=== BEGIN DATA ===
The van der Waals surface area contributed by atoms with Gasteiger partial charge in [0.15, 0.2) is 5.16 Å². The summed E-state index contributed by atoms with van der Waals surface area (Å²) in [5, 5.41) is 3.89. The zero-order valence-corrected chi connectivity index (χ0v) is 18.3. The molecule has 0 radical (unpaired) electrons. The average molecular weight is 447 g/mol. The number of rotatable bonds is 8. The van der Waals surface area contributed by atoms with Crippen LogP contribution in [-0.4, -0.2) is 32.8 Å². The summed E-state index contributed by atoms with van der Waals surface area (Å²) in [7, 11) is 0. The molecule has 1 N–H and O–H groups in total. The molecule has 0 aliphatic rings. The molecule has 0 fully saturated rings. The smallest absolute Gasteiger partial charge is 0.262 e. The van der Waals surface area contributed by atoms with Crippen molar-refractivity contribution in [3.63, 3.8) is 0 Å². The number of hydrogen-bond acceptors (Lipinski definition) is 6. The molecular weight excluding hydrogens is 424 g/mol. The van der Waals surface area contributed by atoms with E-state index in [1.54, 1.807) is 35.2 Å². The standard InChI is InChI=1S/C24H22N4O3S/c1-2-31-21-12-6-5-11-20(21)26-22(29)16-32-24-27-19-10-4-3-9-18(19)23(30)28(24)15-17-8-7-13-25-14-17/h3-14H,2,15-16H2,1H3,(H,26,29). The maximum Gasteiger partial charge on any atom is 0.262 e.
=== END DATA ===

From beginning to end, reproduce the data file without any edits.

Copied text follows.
The van der Waals surface area contributed by atoms with Gasteiger partial charge in [0.15, 0.2) is 5.16 Å². The summed E-state index contributed by atoms with van der Waals surface area (Å²) in [5, 5.41) is 3.89. The zero-order valence-corrected chi connectivity index (χ0v) is 18.3. The molecule has 0 radical (unpaired) electrons. The average molecular weight is 447 g/mol. The number of rotatable bonds is 8. The van der Waals surface area contributed by atoms with Crippen LogP contribution in [-0.4, -0.2) is 32.8 Å². The summed E-state index contributed by atoms with van der Waals surface area (Å²) in [7, 11) is 0. The molecule has 1 N–H and O–H groups in total. The molecule has 0 aliphatic rings. The molecule has 0 fully saturated rings. The smallest absolute Gasteiger partial charge is 0.262 e. The van der Waals surface area contributed by atoms with Crippen molar-refractivity contribution in [3.63, 3.8) is 0 Å². The number of hydrogen-bond acceptors (Lipinski definition) is 6. The molecular weight excluding hydrogens is 424 g/mol. The van der Waals surface area contributed by atoms with E-state index in [1.54, 1.807) is 35.2 Å². The standard InChI is InChI=1S/C24H22N4O3S/c1-2-31-21-12-6-5-11-20(21)26-22(29)16-32-24-27-19-10-4-3-9-18(19)23(30)28(24)15-17-8-7-13-25-14-17/h3-14H,2,15-16H2,1H3,(H,26,29). The maximum Gasteiger partial charge on any atom is 0.262 e.